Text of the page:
Given the operator $A = (X\frac{d}{dx}+2)$, where $X$ is a linear operator, how can I find the eigenfunction of $A$ corresponding to a zero eigenvalue?

In general, this is just a matter of solving the differential equation for $AF(x) = 0$, however, in this case, that leaves me with the differential equation $X \frac{d}{dx} F(x) + 2 F(x) = 0$, and I'm just not really sure what to do with that $X$ operator.

Anyone out there that can get me past this step?

  • $\begingroup$ $X$ isn't specified in the problem, though we could probably assume that it is the position operator $i\hbar\frac{d}{dp_x}$. Obviously a general solution without this assumption is preferred if it is possible. $\endgroup$ – Will Russell Sep 24 '18 at 1:30
  • $\begingroup$ Yep, that's all the details. This is an exercise from chapter 2 of Quantum Mechanics Concepts and Applications by Nouredine Zettili. As I look at it more, I'm wondering if I can just treat the X operator as a constant for the purpose of solving the differential. $\endgroup$ – Will Russell Sep 24 '18 at 12:16
  • $\begingroup$ I found the problem in that textbook. $X$ is the position operator! If you included the rest it would be clear as you are asked to compute commutators like $[A,X]$ and $[A,P]$ in the next subproblem. When acting on a real space wavefunction $X\psi = x\psi$ (you are quoting the momentum space representation of it above) so you are left with the ODE $x\psi' + 2\psi = 0$. $\endgroup$ – Winther Sep 24 '18 at 13:57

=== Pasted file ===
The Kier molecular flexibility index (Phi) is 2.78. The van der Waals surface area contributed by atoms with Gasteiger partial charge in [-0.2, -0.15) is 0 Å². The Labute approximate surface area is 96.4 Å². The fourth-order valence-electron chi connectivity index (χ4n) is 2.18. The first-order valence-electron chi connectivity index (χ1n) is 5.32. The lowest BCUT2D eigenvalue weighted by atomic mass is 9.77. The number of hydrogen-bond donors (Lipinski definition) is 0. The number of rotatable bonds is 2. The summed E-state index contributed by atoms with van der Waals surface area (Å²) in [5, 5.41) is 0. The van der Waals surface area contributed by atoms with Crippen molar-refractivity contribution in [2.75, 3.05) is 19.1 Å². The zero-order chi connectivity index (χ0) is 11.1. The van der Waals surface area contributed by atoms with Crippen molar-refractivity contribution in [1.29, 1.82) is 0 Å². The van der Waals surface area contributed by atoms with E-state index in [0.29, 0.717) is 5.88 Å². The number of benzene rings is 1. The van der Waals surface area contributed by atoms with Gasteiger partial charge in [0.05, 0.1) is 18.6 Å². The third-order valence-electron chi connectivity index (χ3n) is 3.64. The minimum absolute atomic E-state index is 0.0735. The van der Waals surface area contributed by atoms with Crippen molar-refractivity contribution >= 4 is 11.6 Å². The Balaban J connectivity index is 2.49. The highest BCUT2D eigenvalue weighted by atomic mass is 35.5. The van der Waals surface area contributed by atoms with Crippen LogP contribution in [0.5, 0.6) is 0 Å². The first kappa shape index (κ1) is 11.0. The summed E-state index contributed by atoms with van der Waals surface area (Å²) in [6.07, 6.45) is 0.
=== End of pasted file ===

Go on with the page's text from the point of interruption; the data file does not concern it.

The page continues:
• $\begingroup$ I apologize, I thought I had provided enough context for the problem without complicating it with unnecessary minutia, and clearly didn't provide enough. This is actually much simpler than I was trying to make it, thank you for that. If you don't mind a followup "why?" type question, can you explain why you are allowed to do this when $X$ is acting on the derivative of $\psi$ rather than on $\psi$ itself? I'm assuming that there is an operator rule that I somehow missed. $\endgroup$ – Will Russell Sep 24 '18 at 23:05
  • $\begingroup$ If it's not in the book take a look here: en.wikipedia.org/wiki/Position_operator $\endgroup$ – Winther Sep 24 '18 at 23:08

Your operator X may be thought of as a constant, since it does nothing on "numbers", which include the parameter x, so it commutes with everything just like a constant.

It is then evident that $$ X\frac{d}{dx} F(x,X)= -2 F(x,X) $$ is solved by $$ F(x,X)=c e^{{-2x}X^{-1}} , $$ where $X^{-1}$ is the inverse operator to X.


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